Rep. Rachel Talbot-Ross, D-Portland, at the statehouse in Augusta in March 2017. Credit: Micky Bedell / BDN

Rep. Rachel Talbot Ross, D-Portland, is in line to become the first Black speaker of the Maine House after a Thursday vote among House Democrats.

Ross was elected to the position by fellow Democrats one week after an election that saw the party maintain its majority in the House. She beat Rep. Ed Crockett, D-Portland, to secure the position.

Ross’ ascension to the House’s highest spot represents a milestone for women of color in political leadership in Maine. Other recent milestones include South Portland Mayor Deqa Dhalac becoming the first Somali-American mayor in the U.S. in 2021, and the election of two Somali-American women — Mana Abdi and Dhalac — to the Maine House last week.

Ross, the daughter of Maine’s first Black lawmaker, Gerald Talbot, was first elected to the Legislature in 2016. She currently serves as assistant majority leader. She will be the fourth woman to serve as speaker after Libby Mitchell, Hannah Pingree and Sara Gideon, and the second person of color after Gideon.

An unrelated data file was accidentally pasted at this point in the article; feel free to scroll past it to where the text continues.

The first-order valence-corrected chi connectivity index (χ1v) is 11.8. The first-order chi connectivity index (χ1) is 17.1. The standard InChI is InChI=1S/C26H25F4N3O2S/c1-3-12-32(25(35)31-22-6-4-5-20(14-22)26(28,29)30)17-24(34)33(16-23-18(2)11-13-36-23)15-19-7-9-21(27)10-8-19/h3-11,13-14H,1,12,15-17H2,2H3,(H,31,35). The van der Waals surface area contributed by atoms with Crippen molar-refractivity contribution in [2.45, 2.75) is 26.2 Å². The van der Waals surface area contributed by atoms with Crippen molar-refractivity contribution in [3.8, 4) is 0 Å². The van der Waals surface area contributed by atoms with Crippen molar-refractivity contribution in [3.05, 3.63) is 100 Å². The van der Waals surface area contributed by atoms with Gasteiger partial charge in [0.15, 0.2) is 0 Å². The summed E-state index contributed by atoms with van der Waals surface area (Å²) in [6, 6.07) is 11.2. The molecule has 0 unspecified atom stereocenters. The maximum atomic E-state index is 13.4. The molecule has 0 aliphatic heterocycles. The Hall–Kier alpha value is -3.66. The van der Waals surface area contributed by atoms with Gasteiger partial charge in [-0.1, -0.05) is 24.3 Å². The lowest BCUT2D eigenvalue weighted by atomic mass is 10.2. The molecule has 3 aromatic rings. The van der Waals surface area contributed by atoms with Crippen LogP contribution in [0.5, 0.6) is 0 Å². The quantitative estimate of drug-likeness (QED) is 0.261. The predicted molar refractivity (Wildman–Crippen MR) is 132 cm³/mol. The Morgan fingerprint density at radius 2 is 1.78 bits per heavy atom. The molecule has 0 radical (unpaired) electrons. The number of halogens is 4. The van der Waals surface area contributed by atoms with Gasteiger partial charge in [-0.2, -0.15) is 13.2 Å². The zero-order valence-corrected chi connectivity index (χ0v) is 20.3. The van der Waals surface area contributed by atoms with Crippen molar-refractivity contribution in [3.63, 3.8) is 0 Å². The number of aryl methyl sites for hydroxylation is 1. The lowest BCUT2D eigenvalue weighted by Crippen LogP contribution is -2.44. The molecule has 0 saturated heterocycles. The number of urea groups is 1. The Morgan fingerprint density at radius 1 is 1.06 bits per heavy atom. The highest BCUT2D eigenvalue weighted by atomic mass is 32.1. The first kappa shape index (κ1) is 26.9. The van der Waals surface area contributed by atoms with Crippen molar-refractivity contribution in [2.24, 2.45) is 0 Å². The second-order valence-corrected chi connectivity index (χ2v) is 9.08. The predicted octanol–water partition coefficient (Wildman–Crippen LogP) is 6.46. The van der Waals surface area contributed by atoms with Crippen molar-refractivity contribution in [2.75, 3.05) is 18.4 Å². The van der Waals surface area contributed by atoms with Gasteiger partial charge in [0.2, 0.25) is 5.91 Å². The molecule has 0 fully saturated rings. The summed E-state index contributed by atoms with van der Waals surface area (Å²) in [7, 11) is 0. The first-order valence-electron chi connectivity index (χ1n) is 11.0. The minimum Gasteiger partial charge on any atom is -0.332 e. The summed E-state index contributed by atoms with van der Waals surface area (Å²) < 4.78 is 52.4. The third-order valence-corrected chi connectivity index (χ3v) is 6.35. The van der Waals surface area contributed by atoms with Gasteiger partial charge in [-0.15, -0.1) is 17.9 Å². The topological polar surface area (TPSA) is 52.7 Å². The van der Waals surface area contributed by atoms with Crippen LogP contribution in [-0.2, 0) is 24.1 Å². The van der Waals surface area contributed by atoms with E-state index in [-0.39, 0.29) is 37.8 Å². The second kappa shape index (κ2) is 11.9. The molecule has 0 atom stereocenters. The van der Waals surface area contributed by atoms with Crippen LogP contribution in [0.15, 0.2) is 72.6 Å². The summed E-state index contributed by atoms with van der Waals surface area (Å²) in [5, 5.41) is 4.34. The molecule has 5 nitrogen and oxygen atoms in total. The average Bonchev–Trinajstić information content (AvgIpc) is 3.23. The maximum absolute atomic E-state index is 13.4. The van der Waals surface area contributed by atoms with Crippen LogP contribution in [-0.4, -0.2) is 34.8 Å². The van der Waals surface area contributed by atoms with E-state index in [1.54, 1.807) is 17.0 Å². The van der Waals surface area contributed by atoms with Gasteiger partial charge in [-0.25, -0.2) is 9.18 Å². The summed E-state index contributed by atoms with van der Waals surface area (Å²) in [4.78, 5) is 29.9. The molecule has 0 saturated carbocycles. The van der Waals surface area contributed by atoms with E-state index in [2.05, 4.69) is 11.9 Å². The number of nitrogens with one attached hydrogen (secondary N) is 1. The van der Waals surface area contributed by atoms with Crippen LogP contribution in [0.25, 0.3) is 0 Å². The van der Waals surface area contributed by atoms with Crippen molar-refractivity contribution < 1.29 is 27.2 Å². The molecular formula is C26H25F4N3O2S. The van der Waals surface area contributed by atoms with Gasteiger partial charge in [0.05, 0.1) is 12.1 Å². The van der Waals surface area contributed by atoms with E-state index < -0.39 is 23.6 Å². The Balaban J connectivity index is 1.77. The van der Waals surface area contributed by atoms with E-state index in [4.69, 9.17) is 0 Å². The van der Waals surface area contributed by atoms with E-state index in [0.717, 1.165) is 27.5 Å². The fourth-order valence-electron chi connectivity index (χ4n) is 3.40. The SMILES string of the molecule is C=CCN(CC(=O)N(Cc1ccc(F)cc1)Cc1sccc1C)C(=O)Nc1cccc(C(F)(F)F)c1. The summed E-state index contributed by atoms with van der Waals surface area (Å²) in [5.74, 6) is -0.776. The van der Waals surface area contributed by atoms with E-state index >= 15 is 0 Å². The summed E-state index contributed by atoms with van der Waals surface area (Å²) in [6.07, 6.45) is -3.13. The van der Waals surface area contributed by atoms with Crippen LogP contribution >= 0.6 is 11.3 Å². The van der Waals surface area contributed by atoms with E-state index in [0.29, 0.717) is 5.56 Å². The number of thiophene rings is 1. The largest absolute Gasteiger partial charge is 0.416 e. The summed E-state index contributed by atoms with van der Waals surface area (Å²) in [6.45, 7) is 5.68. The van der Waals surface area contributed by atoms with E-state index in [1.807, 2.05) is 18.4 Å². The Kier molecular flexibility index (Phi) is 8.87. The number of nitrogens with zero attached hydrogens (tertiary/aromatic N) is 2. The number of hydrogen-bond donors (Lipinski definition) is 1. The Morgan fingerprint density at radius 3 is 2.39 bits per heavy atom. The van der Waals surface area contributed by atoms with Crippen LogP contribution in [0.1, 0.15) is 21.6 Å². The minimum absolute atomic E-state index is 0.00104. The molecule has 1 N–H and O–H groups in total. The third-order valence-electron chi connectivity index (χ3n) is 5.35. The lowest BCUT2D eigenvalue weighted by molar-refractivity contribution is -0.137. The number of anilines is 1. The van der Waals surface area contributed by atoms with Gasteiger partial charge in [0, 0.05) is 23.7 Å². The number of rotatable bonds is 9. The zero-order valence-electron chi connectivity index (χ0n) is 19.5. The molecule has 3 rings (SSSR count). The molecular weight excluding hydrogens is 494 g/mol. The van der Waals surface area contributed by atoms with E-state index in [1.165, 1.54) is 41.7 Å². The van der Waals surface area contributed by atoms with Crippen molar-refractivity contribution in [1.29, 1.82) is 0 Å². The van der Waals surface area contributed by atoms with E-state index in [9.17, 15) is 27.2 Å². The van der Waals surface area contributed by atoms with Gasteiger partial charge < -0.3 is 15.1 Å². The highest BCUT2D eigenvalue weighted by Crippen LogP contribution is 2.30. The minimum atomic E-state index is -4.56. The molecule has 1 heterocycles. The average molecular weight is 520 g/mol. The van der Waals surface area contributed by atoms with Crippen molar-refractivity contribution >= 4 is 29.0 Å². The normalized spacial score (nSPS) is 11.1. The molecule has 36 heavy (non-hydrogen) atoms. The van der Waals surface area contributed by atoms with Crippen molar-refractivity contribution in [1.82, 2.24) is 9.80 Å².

Ross over the past two years championed legislation resisted by newly reelected Gov. Janet Mills, including a tribal sovereignty overhaul opposed by the governor in favor of a compromise, and a bill aiming to reduce pretextual traffic stops that Mills vetoed.

On Thursday, House Democrats also chose Rep. Maureen Terry, D-Gorham, as majority leader, according to Mary Erin Casale, a spokesperson for the House Speaker’s office. She beat out Rep. Rebecca Millett, D-Cape Elizabeth.

Rep. Kristen Cloutier, D-Lewiston, was elected assistant majority leader. Rep. Lori Gramlich, D-Old Orchard Beach, had also competed for the position.